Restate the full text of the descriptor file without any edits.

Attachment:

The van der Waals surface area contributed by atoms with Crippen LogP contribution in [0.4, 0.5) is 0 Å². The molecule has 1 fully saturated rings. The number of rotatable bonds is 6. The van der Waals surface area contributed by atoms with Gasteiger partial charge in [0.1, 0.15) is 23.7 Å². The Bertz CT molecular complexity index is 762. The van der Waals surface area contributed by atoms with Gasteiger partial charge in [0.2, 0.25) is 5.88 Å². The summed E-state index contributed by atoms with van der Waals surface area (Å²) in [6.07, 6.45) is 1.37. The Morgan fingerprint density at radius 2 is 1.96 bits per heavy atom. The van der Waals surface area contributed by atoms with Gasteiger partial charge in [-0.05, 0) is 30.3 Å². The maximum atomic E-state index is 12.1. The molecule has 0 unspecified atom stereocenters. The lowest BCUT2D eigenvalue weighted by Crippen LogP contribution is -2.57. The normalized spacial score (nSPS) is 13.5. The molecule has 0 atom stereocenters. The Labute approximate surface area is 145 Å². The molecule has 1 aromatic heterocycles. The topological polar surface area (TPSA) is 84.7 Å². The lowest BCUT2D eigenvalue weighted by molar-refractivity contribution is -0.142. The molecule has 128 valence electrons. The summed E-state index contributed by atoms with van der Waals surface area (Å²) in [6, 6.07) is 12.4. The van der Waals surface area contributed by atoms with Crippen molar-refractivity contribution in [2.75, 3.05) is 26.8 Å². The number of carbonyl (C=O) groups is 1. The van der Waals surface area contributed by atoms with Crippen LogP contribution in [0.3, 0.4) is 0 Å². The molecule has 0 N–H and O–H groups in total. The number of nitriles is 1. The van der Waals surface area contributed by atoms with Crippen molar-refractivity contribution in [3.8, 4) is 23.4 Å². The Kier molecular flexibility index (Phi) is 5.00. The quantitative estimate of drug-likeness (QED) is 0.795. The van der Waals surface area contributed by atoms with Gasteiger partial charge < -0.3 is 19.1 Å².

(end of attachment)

The van der Waals surface area contributed by atoms with Crippen LogP contribution in [0.4, 0.5) is 0 Å². The molecule has 1 fully saturated rings. The number of rotatable bonds is 6. The van der Waals surface area contributed by atoms with Gasteiger partial charge in [0.1, 0.15) is 23.7 Å². The Bertz CT molecular complexity index is 762. The van der Waals surface area contributed by atoms with Gasteiger partial charge in [0.2, 0.25) is 5.88 Å². The summed E-state index contributed by atoms with van der Waals surface area (Å²) in [6.07, 6.45) is 1.37. The Morgan fingerprint density at radius 2 is 1.96 bits per heavy atom. The van der Waals surface area contributed by atoms with Gasteiger partial charge in [-0.05, 0) is 30.3 Å². The maximum atomic E-state index is 12.1. The molecule has 0 unspecified atom stereocenters. The lowest BCUT2D eigenvalue weighted by Crippen LogP contribution is -2.57. The normalized spacial score (nSPS) is 13.5. The molecule has 0 atom stereocenters. The Labute approximate surface area is 145 Å². The molecule has 1 aromatic heterocycles. The topological polar surface area (TPSA) is 84.7 Å². The lowest BCUT2D eigenvalue weighted by molar-refractivity contribution is -0.142. The molecule has 128 valence electrons. The summed E-state index contributed by atoms with van der Waals surface area (Å²) in [6, 6.07) is 12.4. The van der Waals surface area contributed by atoms with Crippen molar-refractivity contribution in [2.75, 3.05) is 26.8 Å². The number of carbonyl (C=O) groups is 1. The van der Waals surface area contributed by atoms with Crippen LogP contribution in [0.3, 0.4) is 0 Å². The molecule has 0 N–H and O–H groups in total. The number of nitriles is 1. The van der Waals surface area contributed by atoms with Crippen molar-refractivity contribution in [3.8, 4) is 23.4 Å². The Kier molecular flexibility index (Phi) is 5.00. The quantitative estimate of drug-likeness (QED) is 0.795. The van der Waals surface area contributed by atoms with Gasteiger partial charge < -0.3 is 19.1 Å².